Jadi Miller, EdD, is director of assessment for Elkhorn Public Schools in Nebraska. She has experience as a teacher and an administrator at the elementary, secondary, and district levels.

Know Better and Do Better

I plan to explore self-assessment with my blogs this year. One of my favorite things about writing for this blog is that it causes me to reflect and formalize my own thinking about assessment topics. Maybe it is all of the talk about resolutions, or the fact that my own resolutions have not quite taken hold (Sorry elliptical machine! I promise to visit you soon!), or this looming birthday of mine, but the pulls of both reflection and action are pretty strong right now. So at the risk of sounding like a poor motivational speaker, I would like to issue a challenge to all educators to use self-assessment themselves to think about their own assessment practices.

Three Profound Questions

The most profound questions that I have found in my own study and work in the area of assessment, beyond the PLC essential questions, have been these three questions:

  1. Where do I want to go?
  2. Where am I now?
  3. How do I close the gap between the two?

Every educator should ask themselves those questions about their own assessment practices. After determining the steps between where we are and where we want to be, identify a first step and take it. Self-efficacy is both believing that I can accomplish something and take the action steps to make it happen. We as educators have to make sure that we both believe and act. Author John Hattie found that the effect sizes of teacher collective efficacy (1.57), cognitive task analysis (1.29), and student self-regulation (0.52) are some of the strongest influences on student achievement.

Challenge is an opportunity

Closing the whole gap can feel overwhelming and scary. Jim Collins writes about how “good” can be “the enemy of the great.” I would also argue that our desire to be perfect can be the enemy of taking risks or trying anything new. Educators inherently feel the pressure of providing students with the best possible learning experiences that is far beyond any accountability system ever created. As a result, we can feel paralyzed by trying something new or different until we feel completely prepared to accomplish it perfectly. When I am confronted by something new or unfamiliar, I find comfort in books. There are plenty of books out there, including those listed below, that help make these concepts clear and achievable.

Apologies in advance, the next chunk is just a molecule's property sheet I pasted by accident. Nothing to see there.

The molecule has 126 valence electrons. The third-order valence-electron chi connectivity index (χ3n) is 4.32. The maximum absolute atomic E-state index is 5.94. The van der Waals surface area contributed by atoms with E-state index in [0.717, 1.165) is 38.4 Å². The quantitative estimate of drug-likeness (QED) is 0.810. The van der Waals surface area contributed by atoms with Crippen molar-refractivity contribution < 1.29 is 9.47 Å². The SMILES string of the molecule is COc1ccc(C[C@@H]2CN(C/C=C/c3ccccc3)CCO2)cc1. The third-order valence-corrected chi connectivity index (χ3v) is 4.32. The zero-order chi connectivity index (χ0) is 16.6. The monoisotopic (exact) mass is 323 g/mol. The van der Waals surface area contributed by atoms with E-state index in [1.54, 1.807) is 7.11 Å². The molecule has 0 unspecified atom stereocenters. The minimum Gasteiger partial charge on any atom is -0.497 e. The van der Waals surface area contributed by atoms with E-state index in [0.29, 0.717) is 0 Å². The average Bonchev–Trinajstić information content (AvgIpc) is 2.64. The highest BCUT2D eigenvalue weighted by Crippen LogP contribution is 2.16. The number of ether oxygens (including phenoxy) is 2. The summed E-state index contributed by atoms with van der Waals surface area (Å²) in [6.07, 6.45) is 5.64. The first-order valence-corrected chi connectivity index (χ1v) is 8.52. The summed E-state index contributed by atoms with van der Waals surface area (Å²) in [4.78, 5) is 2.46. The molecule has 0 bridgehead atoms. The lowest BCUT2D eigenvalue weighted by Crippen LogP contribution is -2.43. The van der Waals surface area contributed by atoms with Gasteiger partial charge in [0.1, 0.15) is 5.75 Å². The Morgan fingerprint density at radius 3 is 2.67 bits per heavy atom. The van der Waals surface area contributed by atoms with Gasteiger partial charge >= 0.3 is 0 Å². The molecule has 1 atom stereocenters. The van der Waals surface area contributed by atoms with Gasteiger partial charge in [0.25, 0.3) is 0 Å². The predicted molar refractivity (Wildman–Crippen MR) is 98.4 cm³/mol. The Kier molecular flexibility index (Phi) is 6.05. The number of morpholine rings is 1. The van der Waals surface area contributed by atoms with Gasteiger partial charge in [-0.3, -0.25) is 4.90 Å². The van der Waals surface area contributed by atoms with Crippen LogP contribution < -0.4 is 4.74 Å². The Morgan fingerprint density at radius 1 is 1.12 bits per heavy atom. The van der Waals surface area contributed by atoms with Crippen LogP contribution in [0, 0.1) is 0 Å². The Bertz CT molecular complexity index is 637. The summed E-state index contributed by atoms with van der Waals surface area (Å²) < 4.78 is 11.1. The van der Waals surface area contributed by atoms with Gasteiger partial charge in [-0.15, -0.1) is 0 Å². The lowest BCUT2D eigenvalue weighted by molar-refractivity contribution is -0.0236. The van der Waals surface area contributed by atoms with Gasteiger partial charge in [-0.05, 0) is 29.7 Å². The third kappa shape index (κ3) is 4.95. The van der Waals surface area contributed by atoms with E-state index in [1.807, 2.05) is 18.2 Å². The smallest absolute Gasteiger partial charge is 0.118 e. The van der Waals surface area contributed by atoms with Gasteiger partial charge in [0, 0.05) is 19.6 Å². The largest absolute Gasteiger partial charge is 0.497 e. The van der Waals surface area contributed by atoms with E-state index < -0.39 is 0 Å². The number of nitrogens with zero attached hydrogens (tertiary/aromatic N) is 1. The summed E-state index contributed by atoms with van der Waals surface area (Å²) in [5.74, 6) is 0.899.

I would challenge every educator to spend some time in self-assessment about their own assessment practices, and to think about where they want to be, either individually or collectively. Then we must identify that first step toward that destination.

If you are not sure where to start, think about an upcoming instructional unit. Look at the standards and content in that unit and identify what is important, hard to teach and hard for students to learn. That helps to narrow the focus and shine a light on that path. Spend time thinking about how to assess that content, both summatively and formatively. Look at your existing assessments and create that balanced assessment plan that maximizes student learning. Find a way to collaborate with other teachers of that content using either people who work in your system or finding colleagues through social media. For as maligned as social media can be, it does provide an opportunity for everyone to find ways to collaborate, so use it.

Become the educator you need to be

Self-assessment is a powerful strategy and we should model it as the adult learners in our educational system. Use the practices of self-assessment to determine where you are on your journey toward using effective assessment practices. Take a step toward the assessment practices that you want to use and the type of educator that you want to be. Do not be afraid of not being perfect in every action you take. Make the commitment to learn from the practices and to use what you learn to do better next time. Find a colleague to share your successes and challenges.  

Use this quote from Maya Angelou to guide your journey, “I did then what I knew how to do. Now that I know better, I do better.”  

We will all be trying to both know better and do better for this year and beyond.


Collins, J. (2001). Good to Great. New York: Harper Collins.  

Erkens, C. (2016). Collaborative Common Assessments: Teamwork. Instruction. Results. Bloomington, IN: Solution Tree Press.  

Erkens, C., Schimmer, Tom, and Vagle, Nicole D. (2017). Essential Assessment: Six Tenets for Bringing Hope, Efficacy, and Achievement to the Classroom. Bloomington, IN: Solution Tree Press.  

Hattie, J. (2009). Visible Learning: A Synthesis of Meta-Analyses Relating to Achievement. New York: Routledge.  

Vagle, Nicole D. (2015). Design in Five: Essential Phases to Create Engaging Assessment Practice. Bloomington, IN: Solution Tree Press.  

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